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Enterovirus-A71 (EV-A71) has been associated with severe neurological forms of hand, foot, and mouth disease (HFMD). EV-A71 infects motor neurons at neuromuscular junctions (NMJs) to invade the central nervous system (CNS). Here, we investigate the role of peripherin (PRPH) during EV-A71 infection, a type III intermediate neurofilament involved in neurodegenerative conditions. In mice infected with EV-A71, PRPH co-localizes with viral particles in the muscles at NMJs and in the spinal cord. In motor neuron-like and neuroblastoma cell lines, surface-expressed PRPH facilitates viral entry, while intracellular PRPH influences viral genome replication through interactions with structural and non-structural viral components. Importantly, PRPH does not play a role during infection with coxsackievirus A16, another causative agent of HFMD rarely associated with neurological complications, suggesting that EV-A71 ability to exploit PRPH represents a unique attribute for successful CNS invasion. Finally, we show that EV-A71 also exploits some of the many PRPH-interacting partners. Of these, small GTP-binding protein Rac1 represents a potential druggable host target to limit neuroinvasion of EV-A71. © 2021 The Authors.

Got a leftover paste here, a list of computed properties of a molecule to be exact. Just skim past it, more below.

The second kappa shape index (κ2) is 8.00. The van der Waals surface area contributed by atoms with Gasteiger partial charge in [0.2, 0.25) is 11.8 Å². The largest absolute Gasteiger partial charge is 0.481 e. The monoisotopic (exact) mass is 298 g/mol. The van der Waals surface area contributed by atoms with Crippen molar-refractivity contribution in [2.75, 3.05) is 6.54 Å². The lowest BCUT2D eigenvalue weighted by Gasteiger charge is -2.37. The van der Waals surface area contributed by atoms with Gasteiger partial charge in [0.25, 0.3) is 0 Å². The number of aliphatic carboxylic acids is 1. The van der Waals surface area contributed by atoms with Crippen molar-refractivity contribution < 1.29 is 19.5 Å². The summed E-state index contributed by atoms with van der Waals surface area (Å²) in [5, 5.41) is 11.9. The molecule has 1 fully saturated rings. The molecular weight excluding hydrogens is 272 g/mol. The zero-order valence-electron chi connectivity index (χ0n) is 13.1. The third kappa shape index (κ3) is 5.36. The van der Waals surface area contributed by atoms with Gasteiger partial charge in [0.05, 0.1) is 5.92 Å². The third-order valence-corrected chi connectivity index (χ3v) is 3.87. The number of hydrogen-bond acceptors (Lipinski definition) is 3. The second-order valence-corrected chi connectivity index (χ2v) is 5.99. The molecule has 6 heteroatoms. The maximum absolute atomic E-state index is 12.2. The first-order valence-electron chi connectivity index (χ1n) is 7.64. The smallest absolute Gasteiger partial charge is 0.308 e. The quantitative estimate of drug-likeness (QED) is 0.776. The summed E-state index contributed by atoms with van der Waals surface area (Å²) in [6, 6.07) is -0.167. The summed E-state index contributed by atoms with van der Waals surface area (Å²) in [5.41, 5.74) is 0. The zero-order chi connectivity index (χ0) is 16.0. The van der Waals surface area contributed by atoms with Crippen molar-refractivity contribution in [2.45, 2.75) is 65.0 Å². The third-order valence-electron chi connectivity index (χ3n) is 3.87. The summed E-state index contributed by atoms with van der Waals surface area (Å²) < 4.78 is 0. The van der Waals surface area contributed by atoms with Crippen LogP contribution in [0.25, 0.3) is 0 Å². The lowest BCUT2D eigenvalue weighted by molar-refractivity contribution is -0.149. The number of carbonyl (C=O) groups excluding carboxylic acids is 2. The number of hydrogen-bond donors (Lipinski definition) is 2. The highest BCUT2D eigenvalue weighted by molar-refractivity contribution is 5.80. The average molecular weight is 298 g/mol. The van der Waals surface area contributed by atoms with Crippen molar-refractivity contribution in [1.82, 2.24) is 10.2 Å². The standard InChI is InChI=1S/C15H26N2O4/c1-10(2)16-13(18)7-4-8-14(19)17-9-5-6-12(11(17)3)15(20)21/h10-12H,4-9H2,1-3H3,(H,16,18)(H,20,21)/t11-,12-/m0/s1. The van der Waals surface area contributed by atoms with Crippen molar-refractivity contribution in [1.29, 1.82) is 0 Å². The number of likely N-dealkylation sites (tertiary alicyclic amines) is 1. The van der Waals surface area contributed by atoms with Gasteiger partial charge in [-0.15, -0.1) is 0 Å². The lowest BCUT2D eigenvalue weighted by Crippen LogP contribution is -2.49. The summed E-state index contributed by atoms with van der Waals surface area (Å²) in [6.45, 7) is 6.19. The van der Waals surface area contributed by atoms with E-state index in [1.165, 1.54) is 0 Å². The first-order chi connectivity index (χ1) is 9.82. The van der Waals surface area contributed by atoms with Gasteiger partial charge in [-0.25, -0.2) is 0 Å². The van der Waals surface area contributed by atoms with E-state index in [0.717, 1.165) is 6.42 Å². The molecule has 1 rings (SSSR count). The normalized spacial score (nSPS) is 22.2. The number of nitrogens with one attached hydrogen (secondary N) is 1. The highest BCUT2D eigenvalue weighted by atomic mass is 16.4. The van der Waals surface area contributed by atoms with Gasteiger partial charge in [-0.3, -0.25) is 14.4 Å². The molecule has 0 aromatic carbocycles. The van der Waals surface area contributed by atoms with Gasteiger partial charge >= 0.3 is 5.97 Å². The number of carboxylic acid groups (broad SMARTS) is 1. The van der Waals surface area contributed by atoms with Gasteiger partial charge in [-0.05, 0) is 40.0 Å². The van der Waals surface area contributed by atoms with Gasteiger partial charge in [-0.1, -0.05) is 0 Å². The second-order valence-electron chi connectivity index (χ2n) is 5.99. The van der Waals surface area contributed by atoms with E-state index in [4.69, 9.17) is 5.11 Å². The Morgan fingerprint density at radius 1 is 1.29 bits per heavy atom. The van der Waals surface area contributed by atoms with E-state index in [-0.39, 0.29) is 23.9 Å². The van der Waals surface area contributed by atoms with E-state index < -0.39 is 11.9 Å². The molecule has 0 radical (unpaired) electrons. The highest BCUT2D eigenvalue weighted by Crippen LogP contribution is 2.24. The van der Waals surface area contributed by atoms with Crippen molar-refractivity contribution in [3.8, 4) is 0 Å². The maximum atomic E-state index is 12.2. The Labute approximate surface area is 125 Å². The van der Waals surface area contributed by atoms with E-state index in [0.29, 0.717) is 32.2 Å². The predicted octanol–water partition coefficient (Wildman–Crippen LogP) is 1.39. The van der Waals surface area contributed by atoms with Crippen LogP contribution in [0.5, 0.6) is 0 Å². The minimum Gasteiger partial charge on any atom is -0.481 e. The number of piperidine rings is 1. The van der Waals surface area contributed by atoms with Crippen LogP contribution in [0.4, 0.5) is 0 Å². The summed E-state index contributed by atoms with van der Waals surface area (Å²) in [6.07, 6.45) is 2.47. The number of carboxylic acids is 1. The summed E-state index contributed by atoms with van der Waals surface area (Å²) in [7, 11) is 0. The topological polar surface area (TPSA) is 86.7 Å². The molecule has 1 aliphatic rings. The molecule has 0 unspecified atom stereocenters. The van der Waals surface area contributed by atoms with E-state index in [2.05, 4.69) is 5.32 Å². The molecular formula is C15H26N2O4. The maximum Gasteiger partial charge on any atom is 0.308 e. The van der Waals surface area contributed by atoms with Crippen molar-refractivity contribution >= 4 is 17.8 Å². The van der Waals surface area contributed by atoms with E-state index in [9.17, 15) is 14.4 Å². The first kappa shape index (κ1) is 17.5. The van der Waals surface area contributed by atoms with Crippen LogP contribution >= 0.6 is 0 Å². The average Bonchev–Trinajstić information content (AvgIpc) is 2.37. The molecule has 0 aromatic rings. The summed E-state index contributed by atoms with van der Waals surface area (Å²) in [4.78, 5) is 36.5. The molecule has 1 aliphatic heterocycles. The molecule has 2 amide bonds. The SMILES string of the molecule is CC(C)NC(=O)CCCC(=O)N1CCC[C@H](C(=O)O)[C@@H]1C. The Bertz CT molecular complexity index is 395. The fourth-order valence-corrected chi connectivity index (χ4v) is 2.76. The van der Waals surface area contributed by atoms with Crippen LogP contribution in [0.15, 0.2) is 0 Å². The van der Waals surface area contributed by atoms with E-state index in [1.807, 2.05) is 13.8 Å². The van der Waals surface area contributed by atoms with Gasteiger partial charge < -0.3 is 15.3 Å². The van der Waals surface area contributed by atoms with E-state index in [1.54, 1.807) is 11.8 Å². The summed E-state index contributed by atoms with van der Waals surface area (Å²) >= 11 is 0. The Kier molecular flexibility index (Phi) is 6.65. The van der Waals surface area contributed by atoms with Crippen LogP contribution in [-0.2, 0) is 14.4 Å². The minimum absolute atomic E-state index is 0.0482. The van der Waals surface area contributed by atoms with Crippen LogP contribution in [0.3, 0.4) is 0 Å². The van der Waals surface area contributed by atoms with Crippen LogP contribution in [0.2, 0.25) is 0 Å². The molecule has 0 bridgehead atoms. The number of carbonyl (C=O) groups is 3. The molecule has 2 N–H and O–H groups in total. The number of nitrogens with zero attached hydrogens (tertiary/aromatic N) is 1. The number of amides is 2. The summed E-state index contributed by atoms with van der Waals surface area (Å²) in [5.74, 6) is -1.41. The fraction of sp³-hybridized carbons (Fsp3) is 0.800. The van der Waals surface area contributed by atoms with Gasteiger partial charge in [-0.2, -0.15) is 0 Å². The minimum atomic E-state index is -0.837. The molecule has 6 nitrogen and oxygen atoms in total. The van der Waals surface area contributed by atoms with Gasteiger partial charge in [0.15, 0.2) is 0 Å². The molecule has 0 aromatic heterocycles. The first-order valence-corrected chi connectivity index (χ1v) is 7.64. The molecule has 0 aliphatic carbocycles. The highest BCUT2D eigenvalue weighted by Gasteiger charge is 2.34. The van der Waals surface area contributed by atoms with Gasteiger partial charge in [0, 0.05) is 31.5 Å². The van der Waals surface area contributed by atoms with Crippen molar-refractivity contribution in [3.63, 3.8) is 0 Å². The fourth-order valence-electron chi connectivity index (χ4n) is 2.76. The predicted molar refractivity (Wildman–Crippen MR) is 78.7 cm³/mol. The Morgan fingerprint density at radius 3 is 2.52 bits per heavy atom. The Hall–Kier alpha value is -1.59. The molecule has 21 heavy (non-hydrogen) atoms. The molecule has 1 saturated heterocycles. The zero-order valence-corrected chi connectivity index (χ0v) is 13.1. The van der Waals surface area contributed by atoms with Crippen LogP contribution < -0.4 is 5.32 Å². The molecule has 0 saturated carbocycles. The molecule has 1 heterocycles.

Ze Qin Lim, Qing Yong Ng, Yukei Oo, Justin Jang Hann Chu, Shi Yan Ng, Siu Kwan Sze, Sylvie Alonso. Enterovirus-A71 exploits peripherin and Rac1 to invade the central nervous system. EMBO reports. 2021 Jun 04;22(6):e51777

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PMID: 33871166

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